Polamalu (concussion), Parker (knee) may play vs. Giants

Updated: October 21, 2008, 8:35 PM ET
ESPN.com news services

PITTSBURGH -- Pittsburgh Steelers safety Troy Polamalu has not been ruled out of Sunday's key game against the New York Giants despite sustaining the seventh concussion of his career last weekend.

Steelers coach Mike Tomlin confirmed Tuesday that Polamalu sustained a concussion while tackling Cincinnati Bengals running back Cedric Benson on Sunday, the same play on which cornerback Bryant McFadden broke his right forearm. McFadden is expected to be out at least a month.

Despite Polamalu's history of concussions, he may not miss any playing time.

"Tests are favorable at this point, he's slated to practice tomorrow [Wednesday] and we'll see how he goes," Tomlin said.

Pro Bowl running back Willie Parker, out for three weeks with a knee injury, may also return for the matchup of first-place teams with 5-1 records.

Tomlin says Parker will practice starting Wednesday. Parker has a sprained left knee and has not played since Pittsburgh's lone loss of the season in Philadelphia on Sept. 21.

Parker was on track to return Sunday against Cincinnati before aggravating the injury during practice early in the week.

Tomlin says if Parker doesn't have any setbacks this week, he will start Sunday.

The Steelers are hoping for the same for Polamalu. His sometimes reckless tackling style in which he launches headfirst into a ball carrier has made him susceptible to concussions, although this is Polamalu's first in the NFL since he was hurt tackling the New Orleans Saints' Reggie Bush on Nov. 12, 2006.

In that game, Polamalu was so woozy he almost tumbled off the team bench after being injured. Bill Cowher, then the Steelers' coach, said afterward it was Polamalu's first NFL concussion, and the safety returned to play against Cleveland the following week.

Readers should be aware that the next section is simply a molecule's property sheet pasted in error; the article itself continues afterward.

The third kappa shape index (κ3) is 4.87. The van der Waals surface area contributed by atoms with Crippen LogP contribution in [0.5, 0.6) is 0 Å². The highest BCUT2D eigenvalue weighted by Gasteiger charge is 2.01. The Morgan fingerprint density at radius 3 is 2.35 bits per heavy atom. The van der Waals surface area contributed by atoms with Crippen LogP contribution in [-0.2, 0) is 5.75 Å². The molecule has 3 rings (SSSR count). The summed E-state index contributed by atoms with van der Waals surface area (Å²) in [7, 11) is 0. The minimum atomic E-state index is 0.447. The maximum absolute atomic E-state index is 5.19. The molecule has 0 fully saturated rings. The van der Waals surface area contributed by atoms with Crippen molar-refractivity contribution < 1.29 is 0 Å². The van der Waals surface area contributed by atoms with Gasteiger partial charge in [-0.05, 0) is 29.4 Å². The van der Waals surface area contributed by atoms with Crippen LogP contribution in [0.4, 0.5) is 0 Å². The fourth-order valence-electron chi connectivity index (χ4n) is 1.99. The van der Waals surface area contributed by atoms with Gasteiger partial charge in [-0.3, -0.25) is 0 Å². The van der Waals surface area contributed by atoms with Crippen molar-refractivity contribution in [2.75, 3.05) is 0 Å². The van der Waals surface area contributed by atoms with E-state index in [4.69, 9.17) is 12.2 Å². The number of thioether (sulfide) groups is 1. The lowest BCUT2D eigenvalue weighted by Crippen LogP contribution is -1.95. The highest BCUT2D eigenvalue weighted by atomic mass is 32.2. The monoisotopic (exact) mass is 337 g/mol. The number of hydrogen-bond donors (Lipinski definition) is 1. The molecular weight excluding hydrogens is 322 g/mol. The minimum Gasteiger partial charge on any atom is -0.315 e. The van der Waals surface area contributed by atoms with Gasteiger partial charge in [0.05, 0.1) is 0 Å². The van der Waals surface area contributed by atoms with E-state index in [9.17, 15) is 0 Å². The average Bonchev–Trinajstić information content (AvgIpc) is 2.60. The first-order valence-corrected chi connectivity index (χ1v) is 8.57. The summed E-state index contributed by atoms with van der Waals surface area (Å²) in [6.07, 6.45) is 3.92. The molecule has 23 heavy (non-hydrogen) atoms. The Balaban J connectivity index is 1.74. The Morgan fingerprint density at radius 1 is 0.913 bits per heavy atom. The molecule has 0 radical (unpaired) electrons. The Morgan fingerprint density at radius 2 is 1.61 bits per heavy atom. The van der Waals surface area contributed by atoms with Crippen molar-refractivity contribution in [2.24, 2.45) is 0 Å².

According to previous interviews with Polamalu and published reports during his career, Polamalu had at least three concussions while at USC -- each during practices or scrimmages -- and two while playing high school ball in Oregon.

Tomlin defended the four-time Pro Bowl player, saying he has not detected anything unusual or careless about Polamalu's tackling style.

"No, he's not any more reckless than anyone else playing the safety position," Tomlin said Tuesday. "This is a guy who runs to the football and sometimes violent collisions happen. He has his share of them. But it's not any negligence on his part in terms of technique."

Only last week, Polamalu criticized the NFL for constantly leveling fines against players involved in hits the league determined to be potentially dangerous, arguing the league was becoming "flag football, two-hand touch."

The decision whether the four-time Pro Bowl safety plays Sunday is up to team doctors, Tomlin said. The Steelers, as do other NFL teams, don't allow a player to return from a concussion until he passes a series of tests that compare cognitive skills before and after a concussion.

Doctors and researchers working in the same medical complex where the Steelers train helped develop the tests.

"That decision is very easy, we simply do what the doctors tell us to do. Right now the tests are favorable, and we will continue to test him throughout the week," Tomlin said. "Those decisions are always easy because we leave it up to the professionals."

Before Polamalu became one of the NFL's top defensive players, friends and coaches said they were concerned about Polamalu's tendency to lead with his helmet occasionally. Such tackling is discouraged at all levels of football, and the NFL places signs inside locker rooms warning against it.

Polamalu's pre-NFL concussions concerned the Steelers enough before they drafted him in the first round in 2003 that he underwent a pre-draft neurological exam. He was cleared by Dr. Joseph Maroon, a neurological surgeon who has long worked with the Steelers and western Pennsylvania high school and college teams on safety issues.

McFadden had surgery Monday to repair his broken forearm -- a stabilizing plate was installed -- and Tomlin said he will be evaluated after a couple of weeks.

With McFadden out, former starter Deshea Townsend will return if he is healthy. Townsend has played sparingly since bruising his heel in the season opener. William Gay, who has never started an NFL game, would likely play if Townsend can't go.

"We've got a lot of confidence in him," Tomlin said. "He's in that second-year player group we place a lot of pressure on to take that jump."

Two other Steelers starters, fullback Carey Davis (ankle) and Pro Bowl nose tackle Casey Hampton (groin), may play Sunday. Hampton has missed three games and Davis two.

The Steelers lead the AFC North by two games and the Super Bowl champion Giants own a half-game lead over Washington in the NFC East.

Information from The Associated Press contributed to this report.